NetBSD device driver for the NVIDIA nForce MCP Networking Adapter

Copyright (c) 2003,2004 - Quinton Dolan

Copyright (c) 2005 - William S. Morgart

This document describes the NetBSD port of the FreeBSD nvnet device driver written by Quinton Dolan. The home page for the FreeBSD nvnet device driver is: FreeBSD nvnet.

This driver has been modified to fit both the NetBSD loadable kernel modules (and is one of the first network device lkm's) and to conform to NetBSD kernel organization which although similiar to FreeBSD due to their common parentage is different and modifications to the driver organization were required. NB: This driver is only useable on i386 NetBSD systems. It has been reported to work on amd64 NVidia platforms, but I myself can't confirm this --

1. Obtaining the NetBSD driver.

The latest version is available at

2. Requirements.

In order to use this device driver you must have:

3. Installation

3.1 Support for the Realtek 8139 PHY used in the nForce MCP adapter
The nForce driver requires support for the Realtek 8139 PHY module. This is not included in the NetBSD source as of the 3.99.2 version. Following are the steps to add support for the Realtek 8139 PHY:
  1. Copy rlphy.c from the rlphy directory to the kernel src directory sys/dev/mii.
  2. Apply the files.mii.patch to files.mii in sys/dev/mii.
  3. Apply the miidevs.patch to miidevs in sys/dev/mii.
  4. Apply the generic.rtk8139.patch to the GENERIC kernel config file in sys/arch/i386/conf. This will create a new kernel config file GENERICRTK. You may rename it to GENERIC since the only difference is the addition of the Realtek 8139 PHY interface.
  5. Config and build a new NetBSD kernel following the standard steps, found in the The NetBSD Guide, Chapter Compiling the kernel.
  6. You need to install the new kernel and reboot the system.
3.2 Building the NetBSD loadable nForce MCP adapter driver module
  1. First create a directory for the nvnet driver, I've used nv in this example ...
    # mkdir nv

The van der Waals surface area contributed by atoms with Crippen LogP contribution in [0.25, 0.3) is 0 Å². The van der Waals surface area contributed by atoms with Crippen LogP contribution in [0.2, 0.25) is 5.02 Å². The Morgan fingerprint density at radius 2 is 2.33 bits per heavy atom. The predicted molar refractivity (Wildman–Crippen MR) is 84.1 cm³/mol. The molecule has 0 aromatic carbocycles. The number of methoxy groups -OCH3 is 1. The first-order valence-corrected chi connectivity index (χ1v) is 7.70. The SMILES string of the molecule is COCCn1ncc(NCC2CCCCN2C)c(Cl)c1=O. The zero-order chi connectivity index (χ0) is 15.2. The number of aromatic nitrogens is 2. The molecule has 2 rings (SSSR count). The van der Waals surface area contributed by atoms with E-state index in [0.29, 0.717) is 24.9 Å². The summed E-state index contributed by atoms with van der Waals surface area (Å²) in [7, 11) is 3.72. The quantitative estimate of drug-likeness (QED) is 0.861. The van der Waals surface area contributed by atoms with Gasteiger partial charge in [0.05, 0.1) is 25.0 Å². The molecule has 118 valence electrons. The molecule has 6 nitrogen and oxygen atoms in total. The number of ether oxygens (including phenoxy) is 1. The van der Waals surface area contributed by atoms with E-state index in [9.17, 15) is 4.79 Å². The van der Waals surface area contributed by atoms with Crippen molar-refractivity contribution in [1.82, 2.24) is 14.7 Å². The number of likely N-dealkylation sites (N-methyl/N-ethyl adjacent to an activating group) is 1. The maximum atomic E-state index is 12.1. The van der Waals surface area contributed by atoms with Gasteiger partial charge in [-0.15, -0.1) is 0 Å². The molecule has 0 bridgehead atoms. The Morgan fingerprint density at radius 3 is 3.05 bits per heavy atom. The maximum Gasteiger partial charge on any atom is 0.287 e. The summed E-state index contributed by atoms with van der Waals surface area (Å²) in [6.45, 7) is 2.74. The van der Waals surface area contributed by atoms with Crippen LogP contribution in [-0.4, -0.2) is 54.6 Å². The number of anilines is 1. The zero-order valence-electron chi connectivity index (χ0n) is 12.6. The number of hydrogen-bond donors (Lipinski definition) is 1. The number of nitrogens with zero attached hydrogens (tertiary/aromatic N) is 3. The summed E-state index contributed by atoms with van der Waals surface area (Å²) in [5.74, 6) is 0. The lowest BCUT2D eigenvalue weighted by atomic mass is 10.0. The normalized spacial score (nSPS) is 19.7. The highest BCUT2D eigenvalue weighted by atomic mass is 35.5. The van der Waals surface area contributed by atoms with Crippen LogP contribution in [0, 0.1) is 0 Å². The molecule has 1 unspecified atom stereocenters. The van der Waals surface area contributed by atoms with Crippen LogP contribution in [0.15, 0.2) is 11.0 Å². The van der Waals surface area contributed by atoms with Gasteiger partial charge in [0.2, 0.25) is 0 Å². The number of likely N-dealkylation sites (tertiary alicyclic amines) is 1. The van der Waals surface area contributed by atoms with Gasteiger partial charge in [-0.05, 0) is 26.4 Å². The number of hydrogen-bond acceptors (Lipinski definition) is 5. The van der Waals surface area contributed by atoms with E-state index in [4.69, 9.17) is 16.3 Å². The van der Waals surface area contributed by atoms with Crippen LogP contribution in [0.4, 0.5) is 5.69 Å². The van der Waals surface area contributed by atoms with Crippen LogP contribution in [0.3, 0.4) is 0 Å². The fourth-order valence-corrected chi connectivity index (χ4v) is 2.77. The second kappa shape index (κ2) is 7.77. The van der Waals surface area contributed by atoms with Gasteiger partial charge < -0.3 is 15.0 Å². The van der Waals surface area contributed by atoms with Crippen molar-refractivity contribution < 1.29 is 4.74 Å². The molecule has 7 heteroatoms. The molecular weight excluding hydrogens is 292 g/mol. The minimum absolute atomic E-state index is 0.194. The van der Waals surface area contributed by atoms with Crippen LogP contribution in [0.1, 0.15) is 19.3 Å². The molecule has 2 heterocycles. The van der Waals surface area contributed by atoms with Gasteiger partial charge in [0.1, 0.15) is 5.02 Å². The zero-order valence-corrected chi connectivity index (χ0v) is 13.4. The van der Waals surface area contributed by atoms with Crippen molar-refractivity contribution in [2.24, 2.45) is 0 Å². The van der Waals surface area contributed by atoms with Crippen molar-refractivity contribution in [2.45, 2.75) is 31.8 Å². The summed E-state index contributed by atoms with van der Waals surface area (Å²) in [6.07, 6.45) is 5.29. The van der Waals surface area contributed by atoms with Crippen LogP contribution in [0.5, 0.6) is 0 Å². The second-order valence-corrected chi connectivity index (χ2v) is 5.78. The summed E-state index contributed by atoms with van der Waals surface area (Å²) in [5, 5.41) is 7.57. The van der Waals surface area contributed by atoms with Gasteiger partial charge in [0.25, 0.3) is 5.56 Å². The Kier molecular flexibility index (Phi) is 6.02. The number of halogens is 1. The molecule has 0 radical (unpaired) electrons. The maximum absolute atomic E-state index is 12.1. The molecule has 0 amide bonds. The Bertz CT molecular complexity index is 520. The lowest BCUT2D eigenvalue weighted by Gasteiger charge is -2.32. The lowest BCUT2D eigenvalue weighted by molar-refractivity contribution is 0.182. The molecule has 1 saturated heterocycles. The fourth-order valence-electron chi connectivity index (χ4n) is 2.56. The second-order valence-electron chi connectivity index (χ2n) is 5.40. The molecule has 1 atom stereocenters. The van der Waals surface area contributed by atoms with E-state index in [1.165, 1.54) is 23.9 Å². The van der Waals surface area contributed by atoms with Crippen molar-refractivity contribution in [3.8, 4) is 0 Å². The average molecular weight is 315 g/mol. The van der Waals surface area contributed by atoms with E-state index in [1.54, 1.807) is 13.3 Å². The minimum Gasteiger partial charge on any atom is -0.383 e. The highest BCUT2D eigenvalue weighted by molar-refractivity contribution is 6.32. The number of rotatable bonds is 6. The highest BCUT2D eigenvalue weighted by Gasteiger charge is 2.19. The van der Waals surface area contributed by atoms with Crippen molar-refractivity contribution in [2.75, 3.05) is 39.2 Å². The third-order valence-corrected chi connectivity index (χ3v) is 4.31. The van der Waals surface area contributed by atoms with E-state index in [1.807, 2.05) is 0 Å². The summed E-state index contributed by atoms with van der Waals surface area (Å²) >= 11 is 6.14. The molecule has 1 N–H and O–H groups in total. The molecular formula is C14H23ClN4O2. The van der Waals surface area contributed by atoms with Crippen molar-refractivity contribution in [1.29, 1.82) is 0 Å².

2. Extract the NVIDIA Linux source distribution
    # cd nv
    # sh ../ -x
  3. Extract the driver source into the same directory.
    # tar -zxf ../nvnet-netbsd-src-2005nnnn.tar.gz
  4. Then build and install the module.
    # make NFORCE=../NFORCE-Linux-x86-1.0-0301-pkg1
    # make install

4. Loading and Configuring the driver

Before you can use the module it must be loaded by the kernel. This can be done initially by hand using the command 'modload /usr/lkm/nv.o' to test compatibility, however in order to make the network interface available during the bootup sequence it is necessary to preload the module. By default the driver has been installed in /usr/lkm. If you need networking available before /usr is mounted move or copy the driver (nv.o) to the /lkm directory and modify the path appropriatly, i.e. /usr/lkm => /lkm, in the following sections.
4.1.1 Loading via modload
NB: You should do this to test your build of the driver and the kernel
    # modload /usr/lkm/nv.o

You should see both the nv device and the rlphy device recognized and configured by the kernel

    # ifconfig -l

you should see something like:

    lo0 nv0

- try and configure an IP address and netmask - use your own values.

    # ifconfig nv0 netmask 0xffffff00
- try to ping a local machine
    # ping some-ip-address on the same subnet
    PING some-ip-address
    64 bytes from some-ip-address: icmp_seq=0 ttl=255 time=0.135 ms
- If all is well you can proceed to loading the module at boot time.
4.1.2 Loading at boottime using rc.conf
- Add to your /etc/rc.conf file:
- Add to your /etc/lkm.conf
/usr/lkm/nv.o	-		-		-		-	BEFORENET

5. Known Issues

6. History

7. Reporting Problems

If you discover any bugs please collect as much detail as possible and send me,, all the information that you can about it. Also, if you have any suggestions on ways to make the port or code cleaner please let me know.
William S. Morgart
Last modified: Mon Jun 20 23:08:45 2005